We live in an era of uncertainty, where money and greed run the world instead of logic and sustainability. Our present population is constantly consuming at an untenable rate, disregarding the fact that future generations will have to live with the world we leave for them. We continue to cut down, incinerate, and deplete our resources while there are energy sources more viable than oil currently available. You may be surprised to know that hemp could aid many of earth’s largest environmental issues.
But first, let’s back up. If hemp is soooo great, why isn’t it widely embraced today!?
The thing is, hemp and cannabis used to be both widely embraced in the United States. Believe it or not, U.S. Drugstores sold cannabis based medicines and oils well into the 20th century. Cannabis was legal for consumption everywhere in the country until 1911, when Massachusetts banned the plant. This set off a chain reaction, leading to the prohibition of cannabis in 26 states between 1914 and 1925.
It wasn’t until the 1970s that cannabis was completely prohibited under the Controlled Substances Act. This act made no effort to distinguish cannabis from hemp, prohibiting the production of hemp on American soil. Though America imports over $36 million dollars worth of hemp seeds and fibers a year for use in manufacturing, the federal government failed to recognize the different between industrial hemp and cannabis (Renée). The best recent example of this ignorance occurred in 2007, when the North Dakota Department of Agriculture requested to regulate industrial hemp farming within its state. The DEA denied this motion, referring to industrial hemp as “marijuana - the most widely abused controlled substance in the United States” (Rannazzisi).
Hemp and cannabis are two fundamentally different plants. The maximum tetrahydrocannabinol (THC) content of modern cannabis can reach up to 30% whereas hemp contains less than one percent of THC. Therefore, there are no psychoactive effects to hemp. Unlike cannabis, hemp has been cultivated for centuries to not flower. Hemp plants are also male. Therefore, hemp is solely used as a resource rather than a medicine.
So, what can hemp really do?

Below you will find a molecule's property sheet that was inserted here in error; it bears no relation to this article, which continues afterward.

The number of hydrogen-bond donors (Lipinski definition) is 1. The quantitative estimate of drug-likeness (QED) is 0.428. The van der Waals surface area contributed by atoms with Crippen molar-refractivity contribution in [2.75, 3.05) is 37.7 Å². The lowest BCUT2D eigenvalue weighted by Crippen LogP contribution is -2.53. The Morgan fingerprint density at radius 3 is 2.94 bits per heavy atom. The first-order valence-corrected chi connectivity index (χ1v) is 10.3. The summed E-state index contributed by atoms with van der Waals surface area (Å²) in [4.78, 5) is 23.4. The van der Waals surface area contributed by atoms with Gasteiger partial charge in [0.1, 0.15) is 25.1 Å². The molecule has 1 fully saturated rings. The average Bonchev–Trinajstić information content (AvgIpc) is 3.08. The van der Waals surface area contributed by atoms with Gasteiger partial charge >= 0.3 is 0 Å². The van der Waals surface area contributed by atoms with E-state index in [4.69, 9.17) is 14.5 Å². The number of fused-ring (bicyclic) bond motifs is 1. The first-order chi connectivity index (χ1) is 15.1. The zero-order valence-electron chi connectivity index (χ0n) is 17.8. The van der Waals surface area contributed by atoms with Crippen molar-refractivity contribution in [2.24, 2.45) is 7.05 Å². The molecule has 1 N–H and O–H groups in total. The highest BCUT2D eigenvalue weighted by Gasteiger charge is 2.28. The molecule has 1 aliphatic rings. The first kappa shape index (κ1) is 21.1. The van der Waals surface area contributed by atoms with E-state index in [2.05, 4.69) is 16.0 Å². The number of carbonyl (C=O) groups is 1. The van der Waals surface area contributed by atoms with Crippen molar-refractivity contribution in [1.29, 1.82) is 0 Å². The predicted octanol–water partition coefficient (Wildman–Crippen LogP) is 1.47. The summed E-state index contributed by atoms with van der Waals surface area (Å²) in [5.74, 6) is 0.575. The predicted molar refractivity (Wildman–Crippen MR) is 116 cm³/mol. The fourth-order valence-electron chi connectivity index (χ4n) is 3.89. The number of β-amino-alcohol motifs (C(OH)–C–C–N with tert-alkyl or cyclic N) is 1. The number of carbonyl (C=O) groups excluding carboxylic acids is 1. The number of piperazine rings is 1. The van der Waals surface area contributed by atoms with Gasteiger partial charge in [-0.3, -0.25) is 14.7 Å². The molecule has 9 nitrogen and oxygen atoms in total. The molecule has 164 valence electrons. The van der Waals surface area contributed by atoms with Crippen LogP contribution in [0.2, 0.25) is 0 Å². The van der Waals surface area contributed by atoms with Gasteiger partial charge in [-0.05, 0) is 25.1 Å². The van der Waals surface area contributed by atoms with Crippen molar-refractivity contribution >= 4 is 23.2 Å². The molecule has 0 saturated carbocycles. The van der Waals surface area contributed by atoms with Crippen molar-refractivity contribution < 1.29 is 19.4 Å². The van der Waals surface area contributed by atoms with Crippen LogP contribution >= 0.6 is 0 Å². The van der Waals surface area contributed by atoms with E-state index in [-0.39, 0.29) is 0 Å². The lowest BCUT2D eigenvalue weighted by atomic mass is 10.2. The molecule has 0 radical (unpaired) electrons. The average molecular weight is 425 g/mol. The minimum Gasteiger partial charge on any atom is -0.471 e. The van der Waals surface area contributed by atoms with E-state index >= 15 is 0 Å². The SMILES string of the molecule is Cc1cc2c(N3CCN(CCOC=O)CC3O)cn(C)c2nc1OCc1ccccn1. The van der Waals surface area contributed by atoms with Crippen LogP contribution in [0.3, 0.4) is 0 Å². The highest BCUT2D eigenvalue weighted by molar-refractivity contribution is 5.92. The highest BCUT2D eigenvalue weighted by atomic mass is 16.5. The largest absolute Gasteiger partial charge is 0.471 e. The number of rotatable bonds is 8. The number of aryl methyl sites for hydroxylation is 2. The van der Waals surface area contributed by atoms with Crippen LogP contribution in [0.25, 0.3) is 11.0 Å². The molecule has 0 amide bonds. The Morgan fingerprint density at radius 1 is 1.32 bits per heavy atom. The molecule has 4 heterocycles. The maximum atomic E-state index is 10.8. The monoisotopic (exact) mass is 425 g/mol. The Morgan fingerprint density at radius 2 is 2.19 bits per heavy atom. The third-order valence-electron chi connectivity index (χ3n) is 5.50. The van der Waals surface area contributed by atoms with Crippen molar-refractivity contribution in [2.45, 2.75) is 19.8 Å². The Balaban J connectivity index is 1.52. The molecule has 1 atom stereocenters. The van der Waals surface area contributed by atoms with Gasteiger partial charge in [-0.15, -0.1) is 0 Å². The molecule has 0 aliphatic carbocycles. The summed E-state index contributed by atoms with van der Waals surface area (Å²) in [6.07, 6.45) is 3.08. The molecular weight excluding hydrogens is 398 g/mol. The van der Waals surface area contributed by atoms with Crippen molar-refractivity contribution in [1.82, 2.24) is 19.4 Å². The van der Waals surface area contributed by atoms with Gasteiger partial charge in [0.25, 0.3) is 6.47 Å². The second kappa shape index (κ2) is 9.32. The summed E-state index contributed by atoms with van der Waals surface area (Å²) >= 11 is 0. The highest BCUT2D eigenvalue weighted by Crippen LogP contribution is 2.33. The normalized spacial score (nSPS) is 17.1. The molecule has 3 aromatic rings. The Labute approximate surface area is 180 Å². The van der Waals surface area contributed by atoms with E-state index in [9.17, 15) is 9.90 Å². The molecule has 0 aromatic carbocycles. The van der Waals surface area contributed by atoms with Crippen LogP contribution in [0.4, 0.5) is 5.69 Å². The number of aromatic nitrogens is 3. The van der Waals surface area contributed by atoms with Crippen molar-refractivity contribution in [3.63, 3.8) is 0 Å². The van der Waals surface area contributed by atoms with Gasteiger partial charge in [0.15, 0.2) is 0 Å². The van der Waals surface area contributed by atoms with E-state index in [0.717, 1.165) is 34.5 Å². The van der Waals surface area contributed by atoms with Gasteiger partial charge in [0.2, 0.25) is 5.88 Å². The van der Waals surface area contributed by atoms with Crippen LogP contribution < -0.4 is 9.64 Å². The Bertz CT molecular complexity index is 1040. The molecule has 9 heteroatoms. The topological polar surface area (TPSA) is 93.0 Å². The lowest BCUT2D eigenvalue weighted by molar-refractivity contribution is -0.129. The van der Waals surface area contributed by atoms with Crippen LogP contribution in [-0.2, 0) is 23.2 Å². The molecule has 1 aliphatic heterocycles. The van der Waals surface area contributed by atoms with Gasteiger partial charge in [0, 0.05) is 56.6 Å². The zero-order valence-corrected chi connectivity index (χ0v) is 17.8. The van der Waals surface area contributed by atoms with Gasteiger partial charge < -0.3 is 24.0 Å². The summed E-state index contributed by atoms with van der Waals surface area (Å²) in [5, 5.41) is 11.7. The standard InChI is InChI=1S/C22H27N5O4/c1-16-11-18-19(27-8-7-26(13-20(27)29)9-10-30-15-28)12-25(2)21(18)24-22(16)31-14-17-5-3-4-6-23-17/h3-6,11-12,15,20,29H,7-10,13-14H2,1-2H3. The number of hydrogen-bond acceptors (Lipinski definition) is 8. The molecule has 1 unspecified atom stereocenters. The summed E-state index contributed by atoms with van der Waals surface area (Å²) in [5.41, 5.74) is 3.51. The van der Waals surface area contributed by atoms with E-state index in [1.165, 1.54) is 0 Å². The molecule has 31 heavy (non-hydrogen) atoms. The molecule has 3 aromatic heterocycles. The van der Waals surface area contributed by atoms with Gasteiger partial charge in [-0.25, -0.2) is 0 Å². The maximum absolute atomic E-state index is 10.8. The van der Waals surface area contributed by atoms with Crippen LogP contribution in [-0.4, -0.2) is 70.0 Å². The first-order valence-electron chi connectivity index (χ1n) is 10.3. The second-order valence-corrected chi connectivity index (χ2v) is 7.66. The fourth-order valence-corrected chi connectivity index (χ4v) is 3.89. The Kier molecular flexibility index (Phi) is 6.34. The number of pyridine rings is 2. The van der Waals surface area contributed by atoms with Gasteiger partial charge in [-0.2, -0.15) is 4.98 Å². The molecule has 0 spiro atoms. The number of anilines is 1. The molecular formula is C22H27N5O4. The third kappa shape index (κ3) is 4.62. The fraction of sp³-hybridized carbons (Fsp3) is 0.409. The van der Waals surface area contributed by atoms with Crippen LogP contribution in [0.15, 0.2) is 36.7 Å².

The hemp plant contains cellulose fibers that can be manipulated for use in textiles, construction, and paper. The fibers are significantly stronger than cotton, making hemp clothing and ropes far more durable than cotton materials. Clothes made completely from hemp are more absorbent, breathable, and cheaper than environmentally-destructive petrochemical synthetic fibers like polyester and nylon – and hemp is biodegradable (Herer).
Hemp can also be worked into a concrete substitute made from lime binder, water, and hempherds. Studies show hemp-crete walls are far more insulating, fire resistant, and even breathable than standard concrete. Concrete production is a leading producer of carbon dioxide, where hemp-crete actually locks carbon dioxide within the material. Hemp-crete could greatly reduce greenhouse gas emissions by alleviating our reliance on concrete.
Hemp can even be worked into biodiesel— thus curving America’s addiction to fossil fuels. Before the discovery of petroleum in Pennsylvania in 1859, hemp seed oil was the most common oil used for lamps. Hemp can be worked into oil without taking environmental risks such as offshore drilling and fracking. Plus, unlike oil, a hemp oil spill couldn't possibly harm the environment as toxic chemicals are absent from hemp oil. Hemp prohibitionists that support environmentally friendly legislation may suggest corn as an alternative resource to fossil fuels, but hemp’s per-acre output of biomass is ten times that of corn. America could replace fossil fuels with hemp-based biodiesel using only six percent of our nation's acres (Herer). Hemp is a miracle plant for that reason alone!
If any fact within this blog post surprised you, spread the awareness! More people need to be knowledgeable about the sustainable properties of hemp.
Herer, Jack. "The Forgotten History Of Hemp." Earth Island Journal 5.4 (1990): 35. GreenFILE. Web.
Johnson, Renée. Hemp as an Agricultural Commodity. Rep. no. RL32725. Congressional Research Service, 2 Feb. 2015. Web.
Rannazzisi, Joseph. “Letter to Roger Johnson, Commissioner of North Dakota Department of Agriculture.” 27 March 2007. Letter. Drug Enforcement Administration, Washington, D.C.. Vote Hemp. Web.
Source for better understanding Hemp and its many uses:
Anne L. Ash. “Hemp: Production and Utilization”. Economic Botany 2.2 (1948): 158–169. Web.